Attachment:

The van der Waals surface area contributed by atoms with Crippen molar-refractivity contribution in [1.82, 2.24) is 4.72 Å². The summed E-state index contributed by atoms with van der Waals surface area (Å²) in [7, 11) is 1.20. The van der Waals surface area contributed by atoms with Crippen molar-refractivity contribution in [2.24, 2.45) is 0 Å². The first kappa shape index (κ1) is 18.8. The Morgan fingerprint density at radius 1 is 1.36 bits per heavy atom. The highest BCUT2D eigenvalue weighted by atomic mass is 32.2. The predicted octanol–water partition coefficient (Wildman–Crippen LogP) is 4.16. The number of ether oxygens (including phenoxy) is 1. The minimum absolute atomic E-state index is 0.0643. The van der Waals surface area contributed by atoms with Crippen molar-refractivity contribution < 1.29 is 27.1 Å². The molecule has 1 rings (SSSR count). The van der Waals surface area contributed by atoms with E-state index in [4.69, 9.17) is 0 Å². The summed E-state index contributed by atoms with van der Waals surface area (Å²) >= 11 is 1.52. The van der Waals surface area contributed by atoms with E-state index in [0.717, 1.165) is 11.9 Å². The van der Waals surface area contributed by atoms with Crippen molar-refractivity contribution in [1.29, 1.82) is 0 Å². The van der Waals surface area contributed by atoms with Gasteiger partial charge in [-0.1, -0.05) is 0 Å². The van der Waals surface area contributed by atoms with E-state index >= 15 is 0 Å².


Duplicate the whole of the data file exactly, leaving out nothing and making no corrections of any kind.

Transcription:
The van der Waals surface area contributed by atoms with Crippen molar-refractivity contribution in [1.82, 2.24) is 4.72 Å². The summed E-state index contributed by atoms with van der Waals surface area (Å²) in [7, 11) is 1.20. The van der Waals surface area contributed by atoms with Crippen molar-refractivity contribution in [2.24, 2.45) is 0 Å². The first kappa shape index (κ1) is 18.8. The Morgan fingerprint density at radius 1 is 1.36 bits per heavy atom. The highest BCUT2D eigenvalue weighted by atomic mass is 32.2. The predicted octanol–water partition coefficient (Wildman–Crippen LogP) is 4.16. The number of ether oxygens (including phenoxy) is 1. The minimum absolute atomic E-state index is 0.0643. The van der Waals surface area contributed by atoms with Crippen molar-refractivity contribution < 1.29 is 27.1 Å². The molecule has 1 rings (SSSR count). The van der Waals surface area contributed by atoms with E-state index in [4.69, 9.17) is 0 Å². The summed E-state index contributed by atoms with van der Waals surface area (Å²) >= 11 is 1.52. The van der Waals surface area contributed by atoms with E-state index in [0.717, 1.165) is 11.9 Å². The van der Waals surface area contributed by atoms with Crippen molar-refractivity contribution in [1.29, 1.82) is 0 Å². The van der Waals surface area contributed by atoms with Gasteiger partial charge in [-0.1, -0.05) is 0 Å². The van der Waals surface area contributed by atoms with E-state index >= 15 is 0 Å².